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Republicans Release ‘Parent Bill Of Rights’ To Back Efforts At Public School Oversight

parents bill of rights in education

The message from Republicans is that Democrats don’t believe parents deserve to control their kids’ schools, but Republicans do.


A new bill House Republican leadership is describing as a “parents’ bill of rights” would write into federal education law transparency requirements for curriculum and spending, two annual parent-teacher meetings, and that parents sign consent forms before schools mine their childrens’ private data and administer health procedures.

The proposal unveiled at Wednesday’s Republican Study Committee lunch and released first to The Federalist would also forbid public schools from selling student data. The bill would also forbid third parties that schools contract with from selling that data. It does not prohibit federal agencies from amassing extensive student data profiles that follow them for life, a project long underway.

“This is about empowering parents — giving them the backup they need that when they want to go up against a school board, they’ve got members of Congress behind them,” said Michele Exner, communications director for House Republican Leader Kevin McCarthy, in a phone interview Wednesday morning.

On Tuesday, Missouri Republican Sen. Josh Hawley released a similar bill that also reinforces laws requiring public disclosure of school spending and curriculum. In addition, Hawley’s bill would ban public schools from requiring parents to sign nondisclosure agreements to see what materials their children encounter in government-run schools, which some districts have done recently. Hawley’s bill would also affirm parents’ right to visit their children in school during school hours, another basic parent right that government-run schools have forced parents to get lawyers to exercise.

Parents and taxpayers already have the legal right to view their children’s curriculum materials, make their voice heard to public officials, and know school spending details, but many parents don’t know their legal rights, a House Republican aide noted via phone. That allows schools to create an atmosphere of distrust and secrecy. Once parents find out what their schools are doing, they often raise their voices about their findings. These bills aim to assist parents in exercising such oversight over their children and public institutions.

The message from Republicans, which Hawley reiterated in a Fox News appearance on Wednesday, is that Democrats don’t believe parents deserve to control their kids’ schools, but Republicans do. Exner said Republican leadership is working to build consensus among Republican members so if voters grant them majorities in 2022 and beyond, they can follow through on promises to reinforce parents’ rights through bills like this as well as expanding school choice.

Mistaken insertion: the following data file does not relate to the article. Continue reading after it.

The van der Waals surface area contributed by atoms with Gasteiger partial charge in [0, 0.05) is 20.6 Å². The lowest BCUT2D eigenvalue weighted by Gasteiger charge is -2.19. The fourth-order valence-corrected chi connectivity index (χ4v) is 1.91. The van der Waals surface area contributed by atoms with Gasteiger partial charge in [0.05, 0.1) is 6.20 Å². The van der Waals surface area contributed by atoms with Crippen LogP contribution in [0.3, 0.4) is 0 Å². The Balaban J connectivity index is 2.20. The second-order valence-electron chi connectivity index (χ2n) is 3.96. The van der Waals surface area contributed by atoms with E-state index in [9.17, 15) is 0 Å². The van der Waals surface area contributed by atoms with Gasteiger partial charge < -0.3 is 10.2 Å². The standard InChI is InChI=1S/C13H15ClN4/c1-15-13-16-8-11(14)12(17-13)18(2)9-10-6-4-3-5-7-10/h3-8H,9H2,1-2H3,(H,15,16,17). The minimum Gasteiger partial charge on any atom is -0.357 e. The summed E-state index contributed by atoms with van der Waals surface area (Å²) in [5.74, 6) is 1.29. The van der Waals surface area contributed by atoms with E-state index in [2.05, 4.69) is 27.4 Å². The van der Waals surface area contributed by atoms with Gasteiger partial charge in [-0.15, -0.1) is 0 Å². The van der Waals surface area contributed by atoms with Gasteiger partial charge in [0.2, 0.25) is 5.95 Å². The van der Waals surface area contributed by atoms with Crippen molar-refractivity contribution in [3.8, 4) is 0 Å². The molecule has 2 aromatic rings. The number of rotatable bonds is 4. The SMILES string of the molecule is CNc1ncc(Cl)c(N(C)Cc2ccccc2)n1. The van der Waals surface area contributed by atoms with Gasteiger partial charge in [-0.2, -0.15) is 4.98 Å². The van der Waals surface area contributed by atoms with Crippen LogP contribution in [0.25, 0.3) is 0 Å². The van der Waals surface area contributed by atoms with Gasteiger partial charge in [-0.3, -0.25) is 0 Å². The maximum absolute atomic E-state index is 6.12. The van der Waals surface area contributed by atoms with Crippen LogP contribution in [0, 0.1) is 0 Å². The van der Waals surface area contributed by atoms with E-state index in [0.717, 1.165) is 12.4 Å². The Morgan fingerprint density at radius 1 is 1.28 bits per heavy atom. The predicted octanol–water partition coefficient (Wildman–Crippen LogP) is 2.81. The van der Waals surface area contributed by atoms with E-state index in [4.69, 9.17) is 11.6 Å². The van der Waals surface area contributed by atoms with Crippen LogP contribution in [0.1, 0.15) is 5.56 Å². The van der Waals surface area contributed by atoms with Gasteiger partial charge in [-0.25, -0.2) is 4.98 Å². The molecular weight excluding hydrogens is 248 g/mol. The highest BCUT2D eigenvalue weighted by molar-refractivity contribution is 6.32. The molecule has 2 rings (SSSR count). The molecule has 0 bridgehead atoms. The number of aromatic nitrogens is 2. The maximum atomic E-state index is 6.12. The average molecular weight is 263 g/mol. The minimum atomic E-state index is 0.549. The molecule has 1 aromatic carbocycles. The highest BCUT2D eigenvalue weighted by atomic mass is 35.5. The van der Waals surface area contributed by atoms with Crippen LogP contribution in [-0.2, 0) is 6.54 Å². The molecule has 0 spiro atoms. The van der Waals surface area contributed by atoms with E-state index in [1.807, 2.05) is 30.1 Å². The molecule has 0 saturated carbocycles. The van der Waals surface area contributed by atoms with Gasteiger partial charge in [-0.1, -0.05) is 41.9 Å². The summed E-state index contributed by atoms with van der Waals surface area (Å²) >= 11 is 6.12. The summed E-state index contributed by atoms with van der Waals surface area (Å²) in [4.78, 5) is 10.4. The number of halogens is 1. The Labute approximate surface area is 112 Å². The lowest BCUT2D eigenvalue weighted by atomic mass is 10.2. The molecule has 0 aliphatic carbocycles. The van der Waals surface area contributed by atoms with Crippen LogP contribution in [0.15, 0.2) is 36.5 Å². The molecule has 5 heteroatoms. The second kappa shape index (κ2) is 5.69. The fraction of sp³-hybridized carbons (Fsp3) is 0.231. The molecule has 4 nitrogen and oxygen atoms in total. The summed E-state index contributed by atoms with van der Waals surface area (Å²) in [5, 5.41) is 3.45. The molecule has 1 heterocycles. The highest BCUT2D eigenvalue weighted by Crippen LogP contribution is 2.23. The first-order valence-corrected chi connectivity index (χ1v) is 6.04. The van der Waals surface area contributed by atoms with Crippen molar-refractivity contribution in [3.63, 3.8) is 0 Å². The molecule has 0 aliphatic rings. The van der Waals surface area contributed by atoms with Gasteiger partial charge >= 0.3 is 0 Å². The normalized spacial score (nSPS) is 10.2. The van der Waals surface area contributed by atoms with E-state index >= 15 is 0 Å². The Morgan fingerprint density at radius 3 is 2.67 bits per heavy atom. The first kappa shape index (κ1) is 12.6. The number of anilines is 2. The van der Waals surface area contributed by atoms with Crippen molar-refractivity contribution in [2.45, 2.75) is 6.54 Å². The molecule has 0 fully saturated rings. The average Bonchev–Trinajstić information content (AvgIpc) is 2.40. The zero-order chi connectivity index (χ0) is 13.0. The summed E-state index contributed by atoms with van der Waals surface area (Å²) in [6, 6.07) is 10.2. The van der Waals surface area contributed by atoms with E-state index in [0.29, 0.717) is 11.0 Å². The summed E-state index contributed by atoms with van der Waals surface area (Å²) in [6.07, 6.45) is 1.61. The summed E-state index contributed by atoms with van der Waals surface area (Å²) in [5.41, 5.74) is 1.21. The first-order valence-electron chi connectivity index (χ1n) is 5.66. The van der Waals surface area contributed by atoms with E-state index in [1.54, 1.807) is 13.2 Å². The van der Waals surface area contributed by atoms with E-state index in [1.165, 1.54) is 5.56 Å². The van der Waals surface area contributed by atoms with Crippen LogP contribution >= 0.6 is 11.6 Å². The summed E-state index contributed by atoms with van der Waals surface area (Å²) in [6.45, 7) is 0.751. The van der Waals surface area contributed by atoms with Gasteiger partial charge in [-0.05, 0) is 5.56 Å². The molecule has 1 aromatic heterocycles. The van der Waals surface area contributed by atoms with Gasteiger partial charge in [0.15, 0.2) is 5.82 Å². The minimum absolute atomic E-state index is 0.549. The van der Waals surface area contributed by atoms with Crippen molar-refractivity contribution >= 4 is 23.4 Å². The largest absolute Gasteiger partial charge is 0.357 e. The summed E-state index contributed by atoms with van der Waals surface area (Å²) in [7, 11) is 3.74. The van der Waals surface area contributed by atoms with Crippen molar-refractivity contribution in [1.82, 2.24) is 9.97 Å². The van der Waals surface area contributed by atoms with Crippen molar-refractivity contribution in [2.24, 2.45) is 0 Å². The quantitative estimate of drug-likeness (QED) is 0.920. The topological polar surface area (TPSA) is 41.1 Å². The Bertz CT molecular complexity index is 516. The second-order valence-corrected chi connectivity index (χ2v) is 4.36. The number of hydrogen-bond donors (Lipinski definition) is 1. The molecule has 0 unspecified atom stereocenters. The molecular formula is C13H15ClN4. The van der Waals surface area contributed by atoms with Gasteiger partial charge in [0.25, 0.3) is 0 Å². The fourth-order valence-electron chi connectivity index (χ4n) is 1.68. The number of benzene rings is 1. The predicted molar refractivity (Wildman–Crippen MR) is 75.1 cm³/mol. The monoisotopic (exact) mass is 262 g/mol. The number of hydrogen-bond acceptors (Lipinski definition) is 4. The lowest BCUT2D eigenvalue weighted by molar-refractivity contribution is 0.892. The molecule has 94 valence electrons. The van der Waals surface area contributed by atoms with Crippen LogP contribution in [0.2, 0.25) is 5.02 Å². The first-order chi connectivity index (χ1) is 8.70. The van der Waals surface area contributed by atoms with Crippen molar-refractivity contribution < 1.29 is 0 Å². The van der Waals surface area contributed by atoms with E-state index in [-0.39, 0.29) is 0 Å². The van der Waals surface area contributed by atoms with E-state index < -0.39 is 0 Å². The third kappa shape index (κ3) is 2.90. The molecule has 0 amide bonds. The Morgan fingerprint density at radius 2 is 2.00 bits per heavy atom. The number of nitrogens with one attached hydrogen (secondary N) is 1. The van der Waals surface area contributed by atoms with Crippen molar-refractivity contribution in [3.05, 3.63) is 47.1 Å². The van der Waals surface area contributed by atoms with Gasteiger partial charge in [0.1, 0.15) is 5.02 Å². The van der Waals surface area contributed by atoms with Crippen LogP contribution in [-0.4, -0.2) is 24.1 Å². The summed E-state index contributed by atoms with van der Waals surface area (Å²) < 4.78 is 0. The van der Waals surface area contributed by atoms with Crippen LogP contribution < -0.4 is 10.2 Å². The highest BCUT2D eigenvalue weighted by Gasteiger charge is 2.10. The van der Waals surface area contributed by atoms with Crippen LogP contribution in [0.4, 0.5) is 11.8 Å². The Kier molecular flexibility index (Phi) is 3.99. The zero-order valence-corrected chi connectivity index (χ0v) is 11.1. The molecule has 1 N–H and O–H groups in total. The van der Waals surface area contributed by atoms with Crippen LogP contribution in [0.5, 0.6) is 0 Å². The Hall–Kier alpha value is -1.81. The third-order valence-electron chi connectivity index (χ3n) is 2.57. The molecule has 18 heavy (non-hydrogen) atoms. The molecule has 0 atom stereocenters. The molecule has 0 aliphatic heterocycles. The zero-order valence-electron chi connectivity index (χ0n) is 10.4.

“With the momentum that we’re seeing from the Virginia election, going from plus 10 Biden to plus two on the conservative side for Youngkin, that was clearly a race that was won on education,” Exner noted. “Parents felt powerless for the past two years of their education … with no power to affect it. It’s not going away. People are not forgetting. They’re pissed, and they know it was Democrats who started this. I think we have incredible momentum here, and we’re not going to stop.”

A large portion of the racial hatred industry animating parent complaints to local school boards is undertaken by federally subsidized institutions such as public school districts, corporate contractors, and universities. Neither of these bills would ban federal funds from institutions that teach children to dislike each other and believe in racial hierarchies based on people’s ancestry and skin color.

House Republican staff said helping parents find out what is going on in their schools will help them find and combat both critical race theory and any other divisive and evil ideology.

Update: A press release Wednesday afternoon names the bill’s initial cosponsors as Republican Reps. Kevin McCarthy, California; Virginia Foxx, North Carolina; Julia Letlow, Louisiana; Burgess Owens, Utah; and Jim Banks, Indiana. These sponsors released a statement that reads, in part: “America’s parents should never be made to feel powerless – they should be empowered and protected when it comes to having an influence in their own children’s education. We are proud that we have an opportunity to stand with families and demonstrate through our policies and actions that the Republican Party is the Party of Parents and Education.”